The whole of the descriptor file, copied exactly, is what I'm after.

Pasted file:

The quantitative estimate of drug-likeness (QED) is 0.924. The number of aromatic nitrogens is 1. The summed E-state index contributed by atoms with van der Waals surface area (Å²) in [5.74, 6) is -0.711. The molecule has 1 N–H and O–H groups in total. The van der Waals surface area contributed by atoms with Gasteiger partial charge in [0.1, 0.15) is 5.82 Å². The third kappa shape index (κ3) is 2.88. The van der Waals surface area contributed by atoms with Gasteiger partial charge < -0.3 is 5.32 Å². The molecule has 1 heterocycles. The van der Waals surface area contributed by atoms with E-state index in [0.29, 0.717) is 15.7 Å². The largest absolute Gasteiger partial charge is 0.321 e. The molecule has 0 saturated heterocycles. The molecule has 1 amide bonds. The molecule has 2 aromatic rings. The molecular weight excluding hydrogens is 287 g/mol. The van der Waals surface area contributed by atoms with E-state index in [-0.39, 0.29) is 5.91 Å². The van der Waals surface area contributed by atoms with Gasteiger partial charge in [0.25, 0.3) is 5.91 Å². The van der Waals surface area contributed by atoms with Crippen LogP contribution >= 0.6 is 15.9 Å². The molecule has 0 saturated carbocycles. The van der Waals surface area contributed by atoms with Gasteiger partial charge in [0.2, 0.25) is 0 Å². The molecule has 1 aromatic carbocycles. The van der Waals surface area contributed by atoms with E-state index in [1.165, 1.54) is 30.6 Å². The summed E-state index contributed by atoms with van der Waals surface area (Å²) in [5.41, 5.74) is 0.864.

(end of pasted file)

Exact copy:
The quantitative estimate of drug-likeness (QED) is 0.924. The number of aromatic nitrogens is 1. The summed E-state index contributed by atoms with van der Waals surface area (Å²) in [5.74, 6) is -0.711. The molecule has 1 N–H and O–H groups in total. The van der Waals surface area contributed by atoms with Gasteiger partial charge in [0.1, 0.15) is 5.82 Å². The third kappa shape index (κ3) is 2.88. The van der Waals surface area contributed by atoms with Gasteiger partial charge < -0.3 is 5.32 Å². The molecule has 1 heterocycles. The van der Waals surface area contributed by atoms with E-state index in [0.29, 0.717) is 15.7 Å². The largest absolute Gasteiger partial charge is 0.321 e. The molecule has 0 saturated heterocycles. The molecule has 1 amide bonds. The molecule has 2 aromatic rings. The molecular weight excluding hydrogens is 287 g/mol. The van der Waals surface area contributed by atoms with E-state index in [-0.39, 0.29) is 5.91 Å². The van der Waals surface area contributed by atoms with Gasteiger partial charge in [0.25, 0.3) is 5.91 Å². The van der Waals surface area contributed by atoms with Crippen LogP contribution >= 0.6 is 15.9 Å². The molecule has 0 saturated carbocycles. The van der Waals surface area contributed by atoms with Gasteiger partial charge in [0.2, 0.25) is 0 Å². The molecule has 1 aromatic carbocycles. The van der Waals surface area contributed by atoms with E-state index in [1.165, 1.54) is 30.6 Å². The summed E-state index contributed by atoms with van der Waals surface area (Å²) in [5.41, 5.74) is 0.864.